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Old 04-22-2012, 11:05 PM
 
Location: Victoria,BC
129 posts, read 94,827 times
Reputation: 101
How bout there's a cool summer humid subtropical because Mediterranean has csa and csb they should switch oceanic to something else and make cfb or cwb a coool winter humid subtropical.

 
Old 04-23-2012, 04:45 AM
 
Location: Laurentia
5,072 posts, read 2,644,315 times
Reputation: 1794
There is a cool-summer humid subtropical climate - It's Koeppen type is Cfb, which happens to be described as the classic maritime climate. Cfb is temperate, not subtropical, and since subtropical necessitates hot summers, I do not agree with your proposal.
 
Old 04-23-2012, 04:45 PM
 
Location: Victoria,BC
129 posts, read 94,827 times
Reputation: 101
how bout a cool winter?
 
Old 06-06-2012, 02:47 PM
 
Location: Northeast US
100 posts, read 37,883 times
Reputation: 95
I think 'subtropical' is a huge category. Many people in this thread seem to get confused by the name. When they read 'subTROPICAL' they immediately think of the classic hot, humid climate of the tropics and think that subtropical should be close to that. In reality, I think Koppen merely intended the 'subtropical' category to include all areas that are somehow more-than-temperate but nottropical. At its northern/coolest boundary, this "subtropical" category abuts temperate zones, hence places like New York counting as subtropical and causing people to scratch their heads. New York is nothing like Tampa, because Tampa is at the southern end of the subtropical scale, very near tropical itself, while New York adjoins temperate-climate zones. These are very broad categories (just as "temperate" is rather broad, encompassing everything from northern New York State to north-central Alberta or Saskatchewan - a huge, huge range).
 
Old 06-06-2012, 03:01 PM
 
4,480 posts, read 1,547,893 times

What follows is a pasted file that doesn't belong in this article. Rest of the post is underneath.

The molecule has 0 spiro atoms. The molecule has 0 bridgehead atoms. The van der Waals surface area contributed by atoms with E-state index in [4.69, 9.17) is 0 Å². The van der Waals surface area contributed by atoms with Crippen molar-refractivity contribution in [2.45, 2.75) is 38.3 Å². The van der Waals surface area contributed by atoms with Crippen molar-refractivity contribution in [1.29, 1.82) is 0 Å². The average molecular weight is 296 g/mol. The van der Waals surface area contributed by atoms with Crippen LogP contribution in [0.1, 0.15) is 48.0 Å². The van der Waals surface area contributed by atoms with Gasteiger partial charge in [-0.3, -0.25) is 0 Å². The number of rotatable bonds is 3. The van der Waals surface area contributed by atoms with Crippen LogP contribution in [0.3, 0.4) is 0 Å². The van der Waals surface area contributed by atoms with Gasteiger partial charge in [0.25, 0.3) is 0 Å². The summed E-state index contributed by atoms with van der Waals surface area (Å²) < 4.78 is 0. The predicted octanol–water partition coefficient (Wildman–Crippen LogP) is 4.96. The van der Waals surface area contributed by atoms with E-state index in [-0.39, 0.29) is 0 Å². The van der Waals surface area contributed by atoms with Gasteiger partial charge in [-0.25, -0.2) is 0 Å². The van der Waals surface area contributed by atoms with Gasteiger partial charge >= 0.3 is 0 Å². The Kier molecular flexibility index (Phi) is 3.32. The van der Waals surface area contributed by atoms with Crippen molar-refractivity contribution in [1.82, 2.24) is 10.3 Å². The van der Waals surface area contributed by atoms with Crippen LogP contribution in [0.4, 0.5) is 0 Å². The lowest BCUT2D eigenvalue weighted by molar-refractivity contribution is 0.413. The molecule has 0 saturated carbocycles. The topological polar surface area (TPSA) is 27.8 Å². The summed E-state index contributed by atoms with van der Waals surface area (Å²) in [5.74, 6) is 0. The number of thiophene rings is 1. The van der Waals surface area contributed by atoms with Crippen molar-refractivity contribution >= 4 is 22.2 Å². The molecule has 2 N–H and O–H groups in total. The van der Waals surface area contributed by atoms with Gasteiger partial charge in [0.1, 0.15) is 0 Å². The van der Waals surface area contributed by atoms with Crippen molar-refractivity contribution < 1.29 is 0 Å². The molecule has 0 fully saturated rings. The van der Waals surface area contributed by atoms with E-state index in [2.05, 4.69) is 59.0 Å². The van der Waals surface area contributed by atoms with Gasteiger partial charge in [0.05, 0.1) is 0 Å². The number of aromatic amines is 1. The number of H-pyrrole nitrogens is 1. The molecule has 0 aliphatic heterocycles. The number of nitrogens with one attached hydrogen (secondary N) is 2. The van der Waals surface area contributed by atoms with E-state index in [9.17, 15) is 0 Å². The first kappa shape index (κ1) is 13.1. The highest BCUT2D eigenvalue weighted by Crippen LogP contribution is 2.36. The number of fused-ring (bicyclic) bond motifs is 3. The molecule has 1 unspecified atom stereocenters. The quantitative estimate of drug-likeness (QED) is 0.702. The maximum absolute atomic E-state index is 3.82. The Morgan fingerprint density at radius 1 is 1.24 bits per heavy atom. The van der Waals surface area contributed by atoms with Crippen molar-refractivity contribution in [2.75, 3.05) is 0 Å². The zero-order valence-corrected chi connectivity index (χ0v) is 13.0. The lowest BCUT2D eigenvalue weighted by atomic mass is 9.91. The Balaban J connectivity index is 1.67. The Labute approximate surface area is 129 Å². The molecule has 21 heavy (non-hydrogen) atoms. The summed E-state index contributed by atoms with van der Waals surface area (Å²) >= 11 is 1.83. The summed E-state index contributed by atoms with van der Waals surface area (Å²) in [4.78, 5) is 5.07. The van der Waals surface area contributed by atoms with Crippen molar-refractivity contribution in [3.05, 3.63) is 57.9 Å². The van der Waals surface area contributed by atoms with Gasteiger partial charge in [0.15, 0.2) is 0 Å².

Reputation: 1296
In my opinion, I would classify subtropical as average lows above 5c in the coldest month. With < 3 days per year with lows below 0c.

Then for tropical, I would say average lows in coldest month above 17c. With average of 1 day per year with a low ≤ 10c.

Any others agree on this concept?
 
Old 06-06-2012, 03:18 PM
 
Location: Mid Atlantic USA
5,735 posts, read 2,749,459 times
Reputation: 3029
Quote:
Originally Posted by Superduy View Post
In my opinion, I would classify subtropical as average lows above 5c in the coldest month. With < 3 days per year with lows below 0c.

Then for tropical, I would say average lows in coldest month above 17c. With average of 1 day per year with a low ≤ 10c.

Any others agree on this concept?
The temp thresholds seem reasonable, however, having so few frost days limits many locations like for example Daytona Beach, FL (4 frost days per year). What would you consider Daytona Beach, Warm Continental? Daytona avg January temps are 69F on the high, and 47F on the low. Seems subtropical to me. Tons of subtropical foliage there including oranges.
 
Old 06-06-2012, 03:25 PM
 
Location: Mid Atlantic USA
5,735 posts, read 2,749,459 times
Reputation: 3029
Quote:
Originally Posted by Superduy View Post
In my opinion, I would classify subtropical as average lows above 5c in the coldest month. With < 3 days per year with lows below 0c.